Different bias mechanisms in recall and recognition of conceptual and perceptual information of an event

Open access

Abstract

The aim of this research was to study the memory and response bias for conceptual and perceptual information in the recall and recognition of an event. The participants watched a movie trailer video and their memory of verbal and visual actions and details was evaluated using specific recall questions or a true/false recognition task. The participants recalled and recognized actions better than details, and visual information better than verbal information. Memory biases affected recall and recognition differently. The participants showed a high tendency to accept false verbal actions consistent with the gist of the event as true in the recognition task, while in the recall task the participants were more likely to answer incorrectly questions involving visual perceptual details. These results reflect the different mechanisms which are involved in the processing and cognitive management of conceptual and perceptual information of an event.

If the inline PDF is not rendering correctly, you can download the PDF file here.

  • Alba J. W. & Hasher L. (1983). Is memory schematic? Psychological Bulletin 93 203-231. doi:10.1037/0033-2909.93.2.203

  • Brainerd C. J. & Reyna V. F. (1990). Gist is the grist: Fuzzy-trace theory and the new intuitionism. Developmental Review10 3-47. doi:10.1016/0273-2297(90)90003-M

  • Cabeza R. Grady C. L. Nyberg L. McIntosh A. R. Tulving E. Kapur S. Jennings J.M. Houle S. & Craik F. I. (1997). Age-related differences in neural activity during memory encoding and retrieval: A positron emission tomography study. The Journal of Neuroscience17 391-400.

  • Cohen G. & Conway M. A. (Eds.). (2008). Memory in the real world (3rd Ed.). London: Psychology Press.

  • Danckert S. L. & Craik F. I. (2013). Does aging affect recall more than recognition memory? Psychology and Aging28 902-909. doi:10.1037/a0033263

  • Diana R. A. Yonelinas A. P. & Ranganath C. (2007). Imaging recollection and familiarity in the medial temporal lobe: a three-component model. Trends in Cognitive Sciences11 379-386. doi:10.1016/j.tics.2007.08.001

  • Dodson C. S. & Schacter D. L. (2001). “If I had said it I would have remembered it:” Reducing false memories with a distinctiveness heuristic. Psychonomic Bulletin & Review8 155-161. doi:10.3758/BF03196152

  • Dodson C. S. & Schacter D. L. (2002). Aging and strategic retrieval processes: Reducing false memories with a distinctiveness heuristic. Psychology and Aging17 405-415. doi:10.1037/0882-7974.17.3.405

  • Doss M. K. Bluestone M. R. & Gallo D. A. (2016). Two mechanisms of constructive recollection: Perceptual recombination and conceptual fluency. Journal of Experimental Psychology: Learning Memory and Cognition42 1747-1758. doi: 10.1037/xlm0000273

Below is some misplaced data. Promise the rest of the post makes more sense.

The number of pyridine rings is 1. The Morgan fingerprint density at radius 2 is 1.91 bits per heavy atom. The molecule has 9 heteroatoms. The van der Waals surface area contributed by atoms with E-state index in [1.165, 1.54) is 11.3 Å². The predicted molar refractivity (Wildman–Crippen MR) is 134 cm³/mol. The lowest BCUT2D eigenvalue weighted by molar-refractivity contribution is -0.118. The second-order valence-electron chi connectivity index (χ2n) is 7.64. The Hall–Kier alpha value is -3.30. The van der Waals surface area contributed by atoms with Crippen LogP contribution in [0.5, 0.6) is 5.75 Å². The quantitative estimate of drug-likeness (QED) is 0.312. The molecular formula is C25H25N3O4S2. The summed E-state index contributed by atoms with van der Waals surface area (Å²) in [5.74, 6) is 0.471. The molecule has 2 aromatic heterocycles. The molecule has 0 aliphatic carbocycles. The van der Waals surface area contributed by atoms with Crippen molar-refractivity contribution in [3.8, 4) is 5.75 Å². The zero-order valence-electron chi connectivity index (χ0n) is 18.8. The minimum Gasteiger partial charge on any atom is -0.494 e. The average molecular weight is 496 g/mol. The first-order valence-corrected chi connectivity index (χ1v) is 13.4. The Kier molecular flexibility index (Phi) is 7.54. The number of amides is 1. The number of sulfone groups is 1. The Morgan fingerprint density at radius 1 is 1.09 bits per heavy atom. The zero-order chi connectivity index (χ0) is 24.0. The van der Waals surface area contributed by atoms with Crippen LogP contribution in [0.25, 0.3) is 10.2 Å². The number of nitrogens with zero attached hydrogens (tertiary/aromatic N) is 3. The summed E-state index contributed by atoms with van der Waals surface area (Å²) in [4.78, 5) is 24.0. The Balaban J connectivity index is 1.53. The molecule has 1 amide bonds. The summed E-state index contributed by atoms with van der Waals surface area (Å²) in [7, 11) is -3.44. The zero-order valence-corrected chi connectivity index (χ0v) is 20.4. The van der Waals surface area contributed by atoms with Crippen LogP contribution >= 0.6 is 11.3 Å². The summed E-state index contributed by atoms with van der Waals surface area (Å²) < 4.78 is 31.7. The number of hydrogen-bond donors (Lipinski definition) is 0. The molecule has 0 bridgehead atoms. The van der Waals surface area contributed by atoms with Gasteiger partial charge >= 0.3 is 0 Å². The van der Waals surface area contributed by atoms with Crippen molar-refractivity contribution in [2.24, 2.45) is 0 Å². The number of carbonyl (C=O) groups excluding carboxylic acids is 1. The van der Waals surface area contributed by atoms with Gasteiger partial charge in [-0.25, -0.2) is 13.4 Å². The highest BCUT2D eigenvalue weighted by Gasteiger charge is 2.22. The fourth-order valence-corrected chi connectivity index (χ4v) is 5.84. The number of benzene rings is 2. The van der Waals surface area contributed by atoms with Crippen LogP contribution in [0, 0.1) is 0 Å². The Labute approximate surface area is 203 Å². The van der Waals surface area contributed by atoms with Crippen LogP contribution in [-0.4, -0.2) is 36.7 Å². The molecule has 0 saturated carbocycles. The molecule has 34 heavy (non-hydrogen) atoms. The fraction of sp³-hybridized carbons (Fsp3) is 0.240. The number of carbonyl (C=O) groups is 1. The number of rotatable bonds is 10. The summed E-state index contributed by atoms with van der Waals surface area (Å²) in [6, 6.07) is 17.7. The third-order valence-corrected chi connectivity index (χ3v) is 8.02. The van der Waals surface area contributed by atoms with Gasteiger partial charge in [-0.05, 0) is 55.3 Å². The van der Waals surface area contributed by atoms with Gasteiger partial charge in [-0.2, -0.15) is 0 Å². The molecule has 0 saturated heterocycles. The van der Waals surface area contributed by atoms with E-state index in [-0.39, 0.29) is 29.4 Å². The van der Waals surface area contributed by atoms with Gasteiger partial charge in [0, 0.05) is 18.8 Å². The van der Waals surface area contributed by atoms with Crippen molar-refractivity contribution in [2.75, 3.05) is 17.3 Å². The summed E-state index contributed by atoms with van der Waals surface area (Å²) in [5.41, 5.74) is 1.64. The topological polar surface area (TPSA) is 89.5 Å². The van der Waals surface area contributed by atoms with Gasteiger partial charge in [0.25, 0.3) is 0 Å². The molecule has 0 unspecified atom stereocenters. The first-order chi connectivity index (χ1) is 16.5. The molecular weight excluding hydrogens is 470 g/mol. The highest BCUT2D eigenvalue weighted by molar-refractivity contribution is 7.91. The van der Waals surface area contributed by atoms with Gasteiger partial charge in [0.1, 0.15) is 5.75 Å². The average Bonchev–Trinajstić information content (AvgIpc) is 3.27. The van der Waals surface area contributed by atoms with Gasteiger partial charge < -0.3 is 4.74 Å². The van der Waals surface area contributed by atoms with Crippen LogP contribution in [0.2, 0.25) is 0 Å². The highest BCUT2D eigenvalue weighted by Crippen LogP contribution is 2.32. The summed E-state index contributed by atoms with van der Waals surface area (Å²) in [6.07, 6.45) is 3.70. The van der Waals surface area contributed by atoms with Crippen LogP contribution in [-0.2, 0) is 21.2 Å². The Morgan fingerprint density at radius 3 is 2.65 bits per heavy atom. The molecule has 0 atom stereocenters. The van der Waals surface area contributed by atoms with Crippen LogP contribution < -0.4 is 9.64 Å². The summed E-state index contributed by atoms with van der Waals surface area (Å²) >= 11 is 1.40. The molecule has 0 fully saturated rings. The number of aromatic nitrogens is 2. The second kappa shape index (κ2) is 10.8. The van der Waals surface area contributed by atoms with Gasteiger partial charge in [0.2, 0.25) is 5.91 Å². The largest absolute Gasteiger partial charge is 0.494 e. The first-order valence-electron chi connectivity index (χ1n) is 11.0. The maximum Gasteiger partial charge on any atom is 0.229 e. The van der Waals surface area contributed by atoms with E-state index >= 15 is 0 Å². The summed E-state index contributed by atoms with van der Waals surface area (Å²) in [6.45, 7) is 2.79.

• Evans J. R. & Fisher R. P. (2011). Eyewitness memory: Balancing the accuracy precision and quantity of information through metacognitive monitoring and control. Applied Cognitive Psychology25 501-508. doi:10.1002/acp.1722

  • Faul F. Erdfelder E. Lang A. G. & Buchner A. (2007). G*POWER 3: A flexible statistical power analysis program for the social behavioral and biomedical sciences. Behavior Research Methods39 175-191. doi:10.3758/BF03193146.

  • Förster J. (2012). GLOMOsys: The how and why of global and local processing. Current Directions in Psychological Science21 15-19. doi:10.1177/0963721411429454

  • García-Bajos E. Migueles M. & Aizpurua A. (2012). Bias of script-driven processing on eyewitness memory in young and older adults. Applied Cognitive Psychology26 737-745. doi:10.1002/acp.2854

  • García-Bajos E. Migueles M. & Aizpurua A. (2014). Conceptual and perceptual encoding instructions differently affect event recall. Cognitive Processing15 535-541. doi:10.1007/s10339-014-0615-3

  • Garoff-Eaton R. J. Kensinger E. A. & Schacter D. L. (2007). The neural correlates of conceptual and perceptual false recognition. Learning & Memory14 684-692. doi:10.1101/lm.695707

  • Gong L. Wang J. Yang X. Feng L. Li X. Gu C. ... & Cheng H. (2016). Dissociation between conceptual and perceptual implicit memory: Evidence from patients with frontal and occipital lobe lesions. Frontiers in Human Neuroscience9 722. doi.org/10.3389/fnhum.2015.00722

  • Hopkins R. H. & Edwards R. E. (1972). Pronunciation effects in recognition memory. Journal of Verbal Learning and Verbal Behavior 11 534-537. doi:10.1016/S0022-5371(72)80036-7

  • Israel L. & Schacter D. L. (1997). Pictorial encoding reduces false recognition of semantic associates. Psychonomic Bulletin & Review4 577-581. doi:10.3758/BF03214352

  • Jacoby L. L. Toth J. P. & Yonelinas A. P. (1993). Separating conscious and unconscious influences of memory: Measuring recollection. Journal of Experimental Psychology: General122 139-154. doi:10.1037/0096-3445.122.2.139

  • Johnson M. K. Hashtroudi S. & Lindsay D. S. (1993). Source monitoring. Psychological Bulletin114 3-28. doi:10.1037/0033-2909.114.1.3

  • Johnson M. K. & Raye C. L. (1981). Reality monitoring. Psychological Review88 67-85. doi:10.1037/0033-295X.88.1.67

  • Lanska M. Olds J. M. & Westerman D. L. (2014). Fluency effects in recognition memory: Are perceptual fluency and conceptual fluency interchangeable? Journal of Experimental Psychology: Learning Memory and Cognition40 1-11. doi:10.1037/a0034309